by jane black
Stone Barns Center invited Jane to be our guest columnist, taking on complex, timely issues in food and agriculture that are important to our mission. We welcome her perspective; the views and opinions expressed here are hers and not necessarily those of Stone Barns Center.
In 2012, the New York Times’ restaurant critic savaged Guy Fieri’s new Times Square restaurant. Framed as a letter to the Food Network star, the critique made a mockery of Fieri’s food—Awesome Pretzel Chicken Tenders and glow-in-the-dark blue watermelon margaritas—and of the very idea of him, a bro-chef who travels the country swooning over burgers topped with bacon and mac-and-cheese. We all had a good laugh. People still talk about that review.
But not everyone was laughing. Pretzel chicken tenders (awesome or not) and Black Angus burgers topped with SMC (super-melty cheese) are the kinds of food that a lot of people crave. Fieri, whose show “Diners, Drive-ins and Dives” has long been a dominant presence in the Food Network’s primetime lineup, is as much the face of this food moment as Michael Pollan, the intellectual lodestar of the food-reform effort. And Fieri has become a food celebrity despite the fact that he rarely mentions the gospel of sustainability, superior ingredients and the joys of slow food. Or perhaps because of it.
In the months since Donald Trump’s election—perhaps the greatest political upset in U.S. history—there has been considerable handwringing about what blue-staters failed to understand about the rest of the country. So far, few people have mentioned dinner as being part of that collective blind spot. But over the last decade, as what we eat became a political, economic and cultural issue, the conversation about food has made a lot of Americans feel judged. Shopping at a 24-hour Walmart, rather than at a virtuous farmers’ market, or grabbing dinner at the drive-through instead of cooking from scratch, was sneered at by many as a morally irresponsible way to eat—bad for your health and bad for the planet. Food became another front in the culture wars, and on Election Day there no doubt were plenty of voters who went home and watched Triple D, as Fieri’s show is called, after they pulled the lever for Trump.
The elite’s condescension about food is not always intentional, or even conscious, just the result of the fact that the food conversation primarily has been a bicoastal one, dominated by journalists, activists and chefs whose assumptions were that people everywhere wanted what they wanted—or, if they didn’t, that they could be educated to see that it was in their interest. This strategy didn’t work for the supporters of Hillary Clinton, and it was never going to work in the effort to change what we eat, one of the most mundane, yet intensely personal, decisions people make every day.
My husband and I saw this when, in 2010, we moved to Huntington, W.V., a depressed Rust Belt city that had recently been named the nation’s most unhealthy metropolitan area by the Centers for Disease Control. That year, another celebrity chef, Jamie Oliver, made a reality-TV show about his efforts to persuade residents of Huntington to change the way they ate. The city’s dietary progress (or lack thereof) over the past six years tells me a lot about about the future of eating in America.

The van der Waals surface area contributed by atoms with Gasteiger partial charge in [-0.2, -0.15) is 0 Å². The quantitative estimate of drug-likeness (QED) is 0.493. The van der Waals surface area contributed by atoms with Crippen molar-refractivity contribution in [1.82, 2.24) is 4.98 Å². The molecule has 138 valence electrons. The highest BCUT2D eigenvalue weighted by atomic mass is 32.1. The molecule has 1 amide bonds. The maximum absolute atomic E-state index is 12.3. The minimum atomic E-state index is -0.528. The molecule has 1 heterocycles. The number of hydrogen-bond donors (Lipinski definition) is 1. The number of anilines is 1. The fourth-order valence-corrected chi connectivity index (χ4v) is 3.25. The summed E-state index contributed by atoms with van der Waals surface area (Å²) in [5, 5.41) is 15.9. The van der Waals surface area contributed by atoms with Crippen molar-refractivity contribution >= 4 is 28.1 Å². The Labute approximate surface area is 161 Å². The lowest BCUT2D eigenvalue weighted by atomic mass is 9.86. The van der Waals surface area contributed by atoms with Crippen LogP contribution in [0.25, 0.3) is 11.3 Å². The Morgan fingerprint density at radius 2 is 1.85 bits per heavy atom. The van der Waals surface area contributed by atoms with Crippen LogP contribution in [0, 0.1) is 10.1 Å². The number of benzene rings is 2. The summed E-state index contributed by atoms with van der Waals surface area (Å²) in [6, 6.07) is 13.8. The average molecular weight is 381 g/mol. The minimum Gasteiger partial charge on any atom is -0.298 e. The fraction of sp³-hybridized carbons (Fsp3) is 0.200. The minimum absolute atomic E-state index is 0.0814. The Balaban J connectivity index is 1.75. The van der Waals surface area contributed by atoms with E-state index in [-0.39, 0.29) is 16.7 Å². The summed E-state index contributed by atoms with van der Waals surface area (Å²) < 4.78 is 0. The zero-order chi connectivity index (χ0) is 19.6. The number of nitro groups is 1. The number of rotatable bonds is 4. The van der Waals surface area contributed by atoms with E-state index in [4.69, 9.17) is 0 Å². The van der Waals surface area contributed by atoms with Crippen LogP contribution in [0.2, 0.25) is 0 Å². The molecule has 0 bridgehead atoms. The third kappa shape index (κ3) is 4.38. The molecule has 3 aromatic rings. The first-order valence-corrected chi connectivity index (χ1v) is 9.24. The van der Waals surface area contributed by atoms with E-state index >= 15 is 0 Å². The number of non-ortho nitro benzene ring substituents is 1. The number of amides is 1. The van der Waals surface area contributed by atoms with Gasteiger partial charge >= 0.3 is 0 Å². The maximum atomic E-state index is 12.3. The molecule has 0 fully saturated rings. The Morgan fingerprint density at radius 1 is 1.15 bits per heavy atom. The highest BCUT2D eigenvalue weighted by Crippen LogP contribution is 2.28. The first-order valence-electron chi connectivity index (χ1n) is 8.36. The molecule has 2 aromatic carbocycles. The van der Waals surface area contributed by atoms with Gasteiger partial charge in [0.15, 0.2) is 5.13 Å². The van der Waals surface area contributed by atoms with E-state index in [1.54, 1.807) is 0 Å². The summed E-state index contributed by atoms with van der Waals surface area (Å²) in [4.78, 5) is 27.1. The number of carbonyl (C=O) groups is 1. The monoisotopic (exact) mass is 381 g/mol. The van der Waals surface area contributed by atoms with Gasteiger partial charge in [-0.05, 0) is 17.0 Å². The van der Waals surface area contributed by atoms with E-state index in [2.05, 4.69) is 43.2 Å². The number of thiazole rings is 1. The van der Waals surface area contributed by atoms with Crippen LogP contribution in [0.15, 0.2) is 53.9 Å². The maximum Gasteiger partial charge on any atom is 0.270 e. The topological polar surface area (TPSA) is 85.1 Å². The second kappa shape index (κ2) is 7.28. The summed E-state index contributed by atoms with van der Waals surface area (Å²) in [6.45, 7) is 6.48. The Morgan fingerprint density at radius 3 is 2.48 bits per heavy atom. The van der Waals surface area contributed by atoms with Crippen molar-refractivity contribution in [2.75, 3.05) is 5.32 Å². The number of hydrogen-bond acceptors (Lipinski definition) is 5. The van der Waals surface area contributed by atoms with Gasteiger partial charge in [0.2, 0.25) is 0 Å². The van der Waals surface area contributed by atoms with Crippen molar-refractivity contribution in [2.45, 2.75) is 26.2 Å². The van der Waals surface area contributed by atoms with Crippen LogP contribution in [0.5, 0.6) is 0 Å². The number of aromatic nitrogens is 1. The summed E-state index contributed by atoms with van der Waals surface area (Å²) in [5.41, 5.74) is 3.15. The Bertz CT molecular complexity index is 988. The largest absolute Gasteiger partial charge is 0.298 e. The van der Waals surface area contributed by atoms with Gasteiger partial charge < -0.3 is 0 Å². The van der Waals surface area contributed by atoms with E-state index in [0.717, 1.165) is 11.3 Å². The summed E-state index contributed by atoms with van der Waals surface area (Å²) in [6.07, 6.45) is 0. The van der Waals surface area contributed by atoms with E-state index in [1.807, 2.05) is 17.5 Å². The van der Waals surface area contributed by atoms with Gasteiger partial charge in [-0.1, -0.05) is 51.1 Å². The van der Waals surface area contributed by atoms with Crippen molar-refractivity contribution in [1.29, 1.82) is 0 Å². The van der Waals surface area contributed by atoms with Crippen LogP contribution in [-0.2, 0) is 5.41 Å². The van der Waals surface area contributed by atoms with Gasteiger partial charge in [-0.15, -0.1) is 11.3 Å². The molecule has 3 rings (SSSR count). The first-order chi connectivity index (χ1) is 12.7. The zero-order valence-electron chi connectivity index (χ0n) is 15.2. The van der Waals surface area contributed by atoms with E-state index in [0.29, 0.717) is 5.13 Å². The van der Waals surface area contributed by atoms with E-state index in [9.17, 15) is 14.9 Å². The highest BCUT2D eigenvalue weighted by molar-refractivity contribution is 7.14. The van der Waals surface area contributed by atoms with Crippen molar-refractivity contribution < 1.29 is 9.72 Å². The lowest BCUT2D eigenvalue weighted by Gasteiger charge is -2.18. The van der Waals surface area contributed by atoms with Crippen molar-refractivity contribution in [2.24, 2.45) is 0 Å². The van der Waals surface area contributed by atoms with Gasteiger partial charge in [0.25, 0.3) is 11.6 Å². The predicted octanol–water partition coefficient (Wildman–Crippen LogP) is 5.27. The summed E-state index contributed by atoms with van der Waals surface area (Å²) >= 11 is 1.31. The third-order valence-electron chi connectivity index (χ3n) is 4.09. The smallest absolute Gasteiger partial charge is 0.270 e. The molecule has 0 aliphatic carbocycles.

When we arrived, we thought we’d find people working to promote fresh and local foods—and we did find some. But more common were people like Matthew Clayton. Matthew had lost both of his brothers to obesity-related health problems, and he, too, was dangerously overweight and had Type 2 diabetes. He worked at a Verizon call center and ate a lot of fast food. At one point he told us that for healthier food to catch on, it would have to be available at the drive-through. “Because that’s America right there, you know? You pull up in the car, you give them the money and off you go. If they can come up with a way to get healthier food to people fast, I wouldn’t mind paying a little more.”
In other words, Matthew was willing to vote with his fork, as the food-movement mantra urges. But he wanted healthier meals that fit the way he lived. Shopping at farmers’ markets, cooking more from scratch and patronizing farm-to-table restaurants—the solutions touted by urban professionals—didn’t make sense for a lot of people in Huntington and places like it. The view from the big cities was that fast food was the problem. To Matthew, it had to be part of the solution.
Convenience is not a red-state value. We all like things to be easy, especially when we’re hungry. And that’s not going to change in a country where wages are largely stagnant and 60 percent of families have two working parents. The difference is that wealthier Americans have all manner of ways to make eating convenient without being judged for it. There’s the prepared foods counter at Whole Foods. (The closest Whole Foods to Huntington is two hours away.) There are meal kits like Blue Apron, which ship high-quality, pre-measured ingredients direct to your door. There are juices, salads and grain bowls at healthy fast-casual restaurants, which are now one of the fastest-growing segments in their industry.
The success of these offerings in urban centers suggests that selling convenience and taste, rather than progressive ideals, is a smarter way forward for food reformers. But to turn these trends from upstarts into the kind of ubiquitous markers of our mass food culture, these entrepreneurs and food companies will have to look beyond the coasts, and start catering to red America’s tastes, habits and price points. They will have to offer something better than the obligatory fast-food salad that never sold and low-fat fries that nobody liked. Especially at the drive-through.
Originally published on January 11, 2017